6. Hashtags

 

Hashtags label and indicate the subject matter of certain conversations taking place on Twitter. The hashtag is represented by the number sign “#.” Putting one of these little symbols in front of a word or phrase indicates a subject you think is worth talking about. The words you use after the hashtag become searchable because Twitter tracks them. That is to say, if you click on a particular hashtag, you’ll be able to see all tweets that have also used that hashtag. It’s a grouping mechanism that allows you to get the general public’s sense about a specific topic or issue.

This is a very convenient way to drop in on subjects as broad as #WebDesign or as focused as #MunVLein. Feel free to create your own subjects — just make sure you don’t use any spaces between words in a hashtag. The Trends area will display content and hashtags that are trending globally but the settings can be changed to show only the topics trending in Ireland.

 

7. Mobile Apps

 

Twitter is all about what’s happening now. And let’s face it: Not a ton of interesting things happen at your desk. That’s why it’s important to keep up with Twitter while you’re on the go. Maybe you’ll snap an excellent photo with your smartphone. Maybe a brilliant tweet will pop into your head while you’re at the supermarket. Twitter is available on both iOS and Android devices.

8. Constructing Your Voice

 

Now that you’re up and running, focus on being yourself and create your online persona. When you start to situate yourself as an expert in a specific subject area, you’ll notice that people will begin to follow you for advice and expertise. You may not know who they are, but that’s perfectly acceptable. Twitter isn’t about following people you already know; it’s about engaging interesting people from all over the world.

As you start building your “brand” on Twitter, think about why people are following or talking to you. Are you an expert in a particular industry? Are you opinionated? Do you share great news articles or interesting photos?

The bottom line: Be authentic and true to your values and you’ll quickly become a valuable member of the Twitter community.

Click here to follow WebClare on Twitter

 

Irish people on Twitter - Web Clare

Need help with Social Media Marketing?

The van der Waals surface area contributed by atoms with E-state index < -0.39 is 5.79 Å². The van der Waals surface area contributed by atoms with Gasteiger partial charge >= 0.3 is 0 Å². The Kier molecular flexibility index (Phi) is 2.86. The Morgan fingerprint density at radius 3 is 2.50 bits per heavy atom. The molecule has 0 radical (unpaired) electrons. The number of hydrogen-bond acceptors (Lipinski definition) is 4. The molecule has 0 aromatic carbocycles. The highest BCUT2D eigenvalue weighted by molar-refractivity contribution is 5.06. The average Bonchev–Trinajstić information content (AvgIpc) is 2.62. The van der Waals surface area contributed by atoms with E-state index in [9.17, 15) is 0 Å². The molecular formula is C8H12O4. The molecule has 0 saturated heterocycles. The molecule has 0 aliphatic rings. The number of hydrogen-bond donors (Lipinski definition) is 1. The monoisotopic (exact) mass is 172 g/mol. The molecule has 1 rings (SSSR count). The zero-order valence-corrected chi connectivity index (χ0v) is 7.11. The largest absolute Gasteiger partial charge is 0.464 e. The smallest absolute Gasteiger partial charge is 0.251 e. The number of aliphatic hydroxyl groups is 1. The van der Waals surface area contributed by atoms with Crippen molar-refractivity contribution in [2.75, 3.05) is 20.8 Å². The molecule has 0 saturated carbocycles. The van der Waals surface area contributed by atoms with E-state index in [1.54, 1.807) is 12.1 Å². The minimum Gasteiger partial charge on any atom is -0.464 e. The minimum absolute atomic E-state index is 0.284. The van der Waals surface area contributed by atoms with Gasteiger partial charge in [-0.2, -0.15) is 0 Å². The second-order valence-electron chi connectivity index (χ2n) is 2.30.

Our beginners guide to Twitter is the first in the series on Social Media.

We provide managed social media marketing for your Facebook, Twitter and LinkedIn accounts.

Get in touch to find out how we can save you time while growing your business.

Beginners guide to Twitter – Posting photos or GIFs on Twitter

 

To post a photo or GIF in a Tweet on Twitter for iOS

  1. Tap the Tweet icon 
  2. Below the Tweet compose box, you’ll see quick selection options to add a new photo or video to your Tweet. Additionally, your most recent photos from your device gallery will appear as thumbnail previews for easy access.
  3. Tap the photo icon  to take a photo, or to choose a photo or GIF from your gallery.
  4. To search for and select a GIF from the GIF library, tap the GIF icon 
    Note: Animated GIFs cannot be included in Tweets with multiple images. You can send only one GIF per Tweet.
  5. Once a photo or GIF is selected, the image will attach to your Tweet in full size. You can select up to 4 photos to Tweet at once.
  6. Tap Tweet to post.
    Tip: You can also send photos and GIFs in Direct Messages.

 

To post a photo or GIF in a Tweet on Twitter for Android

  1. Tap the Tweet compose icon 
  2. Tap the photo icon  to take a photo, or choose a photo or GIF from your gallery.
  3. To search for and select a GIF from the GIF library, tap the GIF icon 
    Note: Animated GIFs cannot be included in Tweets with multiple images. You can send only one GIF per Tweet.